Over the past twenty years an awful lot of tech, finance, and especially oil companies, have moved to Houston. Concentrating all their resources in one megalopolis seems economic until your entire operation is shut down by a mega event like Harvey. Take ConocoPhillips. Continental Oil was a creation of J.P.Morgan about 1920. They bought out Marland Oil in Ponca City, and merged them into Denver. Phillips was in Bartlesville,OK. Conoco moved to Houston, then closed Phillips in B town, causing that little town to implode. They had already lost CITGO, the old Cities Service, AKA Indian Territory Illuminating Oil Co., when Venezuela bought them and they refine heavy crude in LA, in Harvey’s path.
Every company and town potentially can be in path of a storm, flood, tornado, but decentralizing operations seems an under-rated concept, what Taleb calls “anti-fragility”. Now consider towns with tech concentrations with Damoclean swords hanging over them. I speak of Seattle,WA, Vancouver CA, and to lesser extent Portland, OR where volcanoes will erupt again and for the first two, Tsunami potential is ever present. The geologic record is clear. These huge events happen upon a long-term, irregular but inevitable basis.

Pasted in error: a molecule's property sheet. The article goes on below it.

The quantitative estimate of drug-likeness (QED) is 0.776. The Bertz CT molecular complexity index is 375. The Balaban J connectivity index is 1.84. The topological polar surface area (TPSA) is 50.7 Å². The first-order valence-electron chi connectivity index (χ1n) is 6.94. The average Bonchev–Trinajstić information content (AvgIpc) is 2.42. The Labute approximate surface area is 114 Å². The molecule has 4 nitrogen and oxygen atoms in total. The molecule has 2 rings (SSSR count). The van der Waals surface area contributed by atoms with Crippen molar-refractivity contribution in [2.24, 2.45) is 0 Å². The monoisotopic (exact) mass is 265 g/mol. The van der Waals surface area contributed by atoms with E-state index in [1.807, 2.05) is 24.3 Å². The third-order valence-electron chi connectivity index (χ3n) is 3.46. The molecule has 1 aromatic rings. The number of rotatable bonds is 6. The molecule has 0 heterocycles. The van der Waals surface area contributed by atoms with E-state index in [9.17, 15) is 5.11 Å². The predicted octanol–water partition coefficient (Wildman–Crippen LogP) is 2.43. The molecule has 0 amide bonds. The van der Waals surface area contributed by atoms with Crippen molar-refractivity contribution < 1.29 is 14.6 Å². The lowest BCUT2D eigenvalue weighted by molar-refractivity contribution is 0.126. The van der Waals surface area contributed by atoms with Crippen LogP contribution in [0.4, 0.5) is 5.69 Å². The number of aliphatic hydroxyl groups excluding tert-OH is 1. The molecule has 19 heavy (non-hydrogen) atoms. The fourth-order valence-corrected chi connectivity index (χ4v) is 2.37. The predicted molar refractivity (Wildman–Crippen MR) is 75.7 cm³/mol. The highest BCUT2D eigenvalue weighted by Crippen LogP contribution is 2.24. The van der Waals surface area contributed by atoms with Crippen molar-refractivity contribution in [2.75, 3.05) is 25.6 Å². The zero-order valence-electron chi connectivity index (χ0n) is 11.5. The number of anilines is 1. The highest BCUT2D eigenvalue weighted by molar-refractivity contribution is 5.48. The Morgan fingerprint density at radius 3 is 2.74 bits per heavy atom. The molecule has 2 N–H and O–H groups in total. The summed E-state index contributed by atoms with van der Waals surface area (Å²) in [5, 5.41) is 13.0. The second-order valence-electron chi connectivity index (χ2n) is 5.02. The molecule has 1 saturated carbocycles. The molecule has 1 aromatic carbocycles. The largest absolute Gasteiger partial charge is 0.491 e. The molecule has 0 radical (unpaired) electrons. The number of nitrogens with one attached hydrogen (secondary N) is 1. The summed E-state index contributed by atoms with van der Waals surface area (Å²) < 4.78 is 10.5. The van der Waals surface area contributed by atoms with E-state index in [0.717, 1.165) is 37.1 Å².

I wonder if companies like Southwestern Energy will not see royalty checks disrupted by the storm. I know my own royalty check originates in Houston although the wells are in Colorado.